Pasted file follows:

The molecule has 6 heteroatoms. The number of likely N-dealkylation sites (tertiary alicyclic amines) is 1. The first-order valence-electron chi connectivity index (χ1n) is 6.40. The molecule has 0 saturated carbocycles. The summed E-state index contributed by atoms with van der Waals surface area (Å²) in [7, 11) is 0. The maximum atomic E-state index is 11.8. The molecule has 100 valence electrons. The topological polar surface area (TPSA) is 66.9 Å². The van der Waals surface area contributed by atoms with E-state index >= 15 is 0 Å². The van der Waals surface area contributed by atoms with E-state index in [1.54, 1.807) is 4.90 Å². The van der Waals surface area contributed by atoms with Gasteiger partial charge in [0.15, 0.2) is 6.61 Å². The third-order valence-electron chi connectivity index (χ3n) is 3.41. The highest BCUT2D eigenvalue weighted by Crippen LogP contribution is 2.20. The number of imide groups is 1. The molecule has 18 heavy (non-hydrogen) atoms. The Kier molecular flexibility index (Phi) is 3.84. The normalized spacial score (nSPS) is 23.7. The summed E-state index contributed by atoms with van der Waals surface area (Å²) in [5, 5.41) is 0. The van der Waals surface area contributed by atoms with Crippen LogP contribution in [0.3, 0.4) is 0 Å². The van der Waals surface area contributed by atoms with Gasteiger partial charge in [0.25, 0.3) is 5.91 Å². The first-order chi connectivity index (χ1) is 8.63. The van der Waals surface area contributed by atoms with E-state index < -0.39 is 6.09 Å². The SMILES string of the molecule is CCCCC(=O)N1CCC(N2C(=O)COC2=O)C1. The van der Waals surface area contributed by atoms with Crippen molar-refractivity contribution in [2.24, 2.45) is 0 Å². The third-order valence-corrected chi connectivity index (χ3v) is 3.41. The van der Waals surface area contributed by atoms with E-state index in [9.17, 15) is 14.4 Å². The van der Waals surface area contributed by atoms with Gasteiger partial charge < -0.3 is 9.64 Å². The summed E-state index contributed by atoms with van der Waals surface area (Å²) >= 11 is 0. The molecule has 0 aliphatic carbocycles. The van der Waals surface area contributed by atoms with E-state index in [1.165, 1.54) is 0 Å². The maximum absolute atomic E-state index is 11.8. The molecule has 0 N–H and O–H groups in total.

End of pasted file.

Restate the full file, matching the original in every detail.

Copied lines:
The molecule has 6 heteroatoms. The number of likely N-dealkylation sites (tertiary alicyclic amines) is 1. The first-order valence-electron chi connectivity index (χ1n) is 6.40. The molecule has 0 saturated carbocycles. The summed E-state index contributed by atoms with van der Waals surface area (Å²) in [7, 11) is 0. The maximum atomic E-state index is 11.8. The molecule has 100 valence electrons. The topological polar surface area (TPSA) is 66.9 Å². The van der Waals surface area contributed by atoms with E-state index >= 15 is 0 Å². The van der Waals surface area contributed by atoms with E-state index in [1.54, 1.807) is 4.90 Å². The van der Waals surface area contributed by atoms with Gasteiger partial charge in [0.15, 0.2) is 6.61 Å². The third-order valence-electron chi connectivity index (χ3n) is 3.41. The highest BCUT2D eigenvalue weighted by Crippen LogP contribution is 2.20. The number of imide groups is 1. The molecule has 18 heavy (non-hydrogen) atoms. The Kier molecular flexibility index (Phi) is 3.84. The normalized spacial score (nSPS) is 23.7. The summed E-state index contributed by atoms with van der Waals surface area (Å²) in [5, 5.41) is 0. The van der Waals surface area contributed by atoms with Crippen LogP contribution in [0.3, 0.4) is 0 Å². The van der Waals surface area contributed by atoms with Gasteiger partial charge in [0.25, 0.3) is 5.91 Å². The first-order chi connectivity index (χ1) is 8.63. The van der Waals surface area contributed by atoms with E-state index < -0.39 is 6.09 Å². The SMILES string of the molecule is CCCCC(=O)N1CCC(N2C(=O)COC2=O)C1. The van der Waals surface area contributed by atoms with Crippen molar-refractivity contribution in [2.24, 2.45) is 0 Å². The third-order valence-corrected chi connectivity index (χ3v) is 3.41. The van der Waals surface area contributed by atoms with E-state index in [9.17, 15) is 14.4 Å². The van der Waals surface area contributed by atoms with Gasteiger partial charge < -0.3 is 9.64 Å². The summed E-state index contributed by atoms with van der Waals surface area (Å²) >= 11 is 0. The molecule has 0 aliphatic carbocycles. The van der Waals surface area contributed by atoms with E-state index in [1.165, 1.54) is 0 Å². The maximum absolute atomic E-state index is 11.8. The molecule has 0 N–H and O–H groups in total.